Although Clare Kendry’s plight might at times illicit pity, her actions occasionally appear to be incredulous. She can also be described as “hard, amoral, and utterly selfish in her search for happiness or, at least, contentment” (Davis 97). One instance that illustrates this is when Clare doubts the intentions of an acquaintance who becomes Jewish. She does not accept the idea that “everyone doesn’t do everything for gain” because “it [does not] occur to [her]” (Larsen 169). Obviously, Clare’s intentions always depend on what will be gained by her personally. Her selfishness is also apparent when she allows her husband to call her “Nig” in the presence of Irene and Gertrude. Irene finds it “hard to believe that even Clare Kendry would permit this ridiculing of her race by an outsider, though the chanced to be her husband” (Larsen 170). Even when Irene reminds Clare of the implications her return to the African American community might have on her daughter, Clare tells Irene that “being a mother is the cruelest thing in the world” (Larsen 197). Clare’s insensitive reactions to what is going on around her illustrate another side of her character that is hard to pity.
Like Irene, Brian Redfield’s feelings towards Clare appear to be ambiguous. It seems as if “his own attitudes toward her move from rejection to attention” (Ravitz 395). When he first becomes aware of Clare’s desire to return to the African American race after years of passing, he believes that people like Clare are “scared enough most of the time, when they give way to the urge and slip back” (Larsen 185). Once Brian meets Clare, Irene witnesses him giving her “one of his amused, slightly mocking smiles” (Larsen 203). Brian, as seen through Irene’s eyes, seems to hold no attraction for people like Clare. However, once she is regularly invited to join their company, Irene begins to feel threatened by her presence. Brian’s personal invitation to Clare at Irene’s tea party confirms her suspicion that he is attracted to her and that they quite possibly could be having an affair. Ironically, “it becomes clear that Redfield sees and admires in [Clare] the chief virtue that he believes is lacking in his wife: a fearless, risk-taking personality that leads her to choose a means, however onerous, to escape the sting of racism in America” (Ravitz 395). Irene’s constant obsession with security drives Brian to admire Clare’s ability to sacrifice her own security in order to be happy. Although Irene’s suspicions are never confirmed, the very fact that Clare disturbs “the pleasant routine of her life” with her “menace of impermanence” causes Irene to realize that she, like Clare must now risk everything in order to have the live she strives for (Larsen 229).
In the end, Irene becomes just as depraved as Clare in order to keep her life intact. She “ironically, detail for detail…manifests the same faults for which she so harshly accuses Clare” and with “cold, hard, exploitative and manipulative determination, tries to protect her most cherished attainment: security” (McDowell xxv). Irene never tells her husband or Clare about her suspicion that John Bellows may know that Clare is passing after running into her on the street. Irene is afraid that Clare might end up being free and “of all things that could happen, that was the one thing that she didn’t want” (Larsen 228). Irene realizes that Clare’s freedom might mean the end of her security, and she cannot let that happen. Instead, Irene believes that the death of Clare is the only way she will truly be free of her, foreshadowing the tragic ending of the woman who passes. Although it is not clear exactly how Clare falls from the window after John discovers her deception, just before the fall Irene discloses “that she couldn’t have Clare Kendry cast aside by Bellow…she couldn’t have her free” (Larsen 239). This reveals that Irene is very likely responsible for Clare’s death. Although the ambiguity surrounding the incident prevents determining “Irene’s guilt beyond a reasonable doubt,” she seems to be the one character who benefits the most from Clare’s death (Tate 145). Like Clare, Irene will “do anything, hurt anybody, throw anything away” in order to “get the things [she] wants badly enough” (Larsen 210). In the end, the differences between Clare Kendry and Irene Redfield are overshadowed by their similarities revealing that their relationship is just as significant as the issue of passing. Clearly Larsen “is able to present her subject with wide perspective: a personal problem can be expanded to a racial problem, then to a universal one” (Sato 89).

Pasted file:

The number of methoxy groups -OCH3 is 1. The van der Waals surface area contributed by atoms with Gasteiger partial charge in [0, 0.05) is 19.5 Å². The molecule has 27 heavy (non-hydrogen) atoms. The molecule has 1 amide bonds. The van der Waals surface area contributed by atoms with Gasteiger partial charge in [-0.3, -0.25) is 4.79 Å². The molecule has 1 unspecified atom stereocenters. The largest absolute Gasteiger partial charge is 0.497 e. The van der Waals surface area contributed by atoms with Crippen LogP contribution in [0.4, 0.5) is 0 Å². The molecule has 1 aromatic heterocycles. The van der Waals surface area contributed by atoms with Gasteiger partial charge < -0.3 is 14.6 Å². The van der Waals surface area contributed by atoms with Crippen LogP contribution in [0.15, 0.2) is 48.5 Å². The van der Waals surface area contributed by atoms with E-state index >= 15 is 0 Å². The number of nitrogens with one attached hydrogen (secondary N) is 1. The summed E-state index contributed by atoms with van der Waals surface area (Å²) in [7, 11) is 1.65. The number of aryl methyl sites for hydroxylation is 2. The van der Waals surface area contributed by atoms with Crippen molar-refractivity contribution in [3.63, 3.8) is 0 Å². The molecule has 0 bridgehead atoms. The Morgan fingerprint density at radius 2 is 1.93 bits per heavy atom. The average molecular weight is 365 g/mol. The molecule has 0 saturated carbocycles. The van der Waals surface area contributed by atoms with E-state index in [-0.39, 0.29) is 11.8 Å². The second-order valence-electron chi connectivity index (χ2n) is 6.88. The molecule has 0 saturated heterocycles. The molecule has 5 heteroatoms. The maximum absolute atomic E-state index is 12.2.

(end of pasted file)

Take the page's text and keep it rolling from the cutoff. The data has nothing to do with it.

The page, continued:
Nella Larsen’s Passing successfully deals with the plight of the “tragic mulatto” and the complexities of human relationships. Her literary contribution is significant because of her ability to confidently handle a sensitive racial issue while also exploring the ramifications of this issue on human relationships. It is clear that Larsen meant to include both the social and psychological aspects of passing in her novel. Because of this, Passing remains a novel that is clearly representative of the Harlem Renaissance.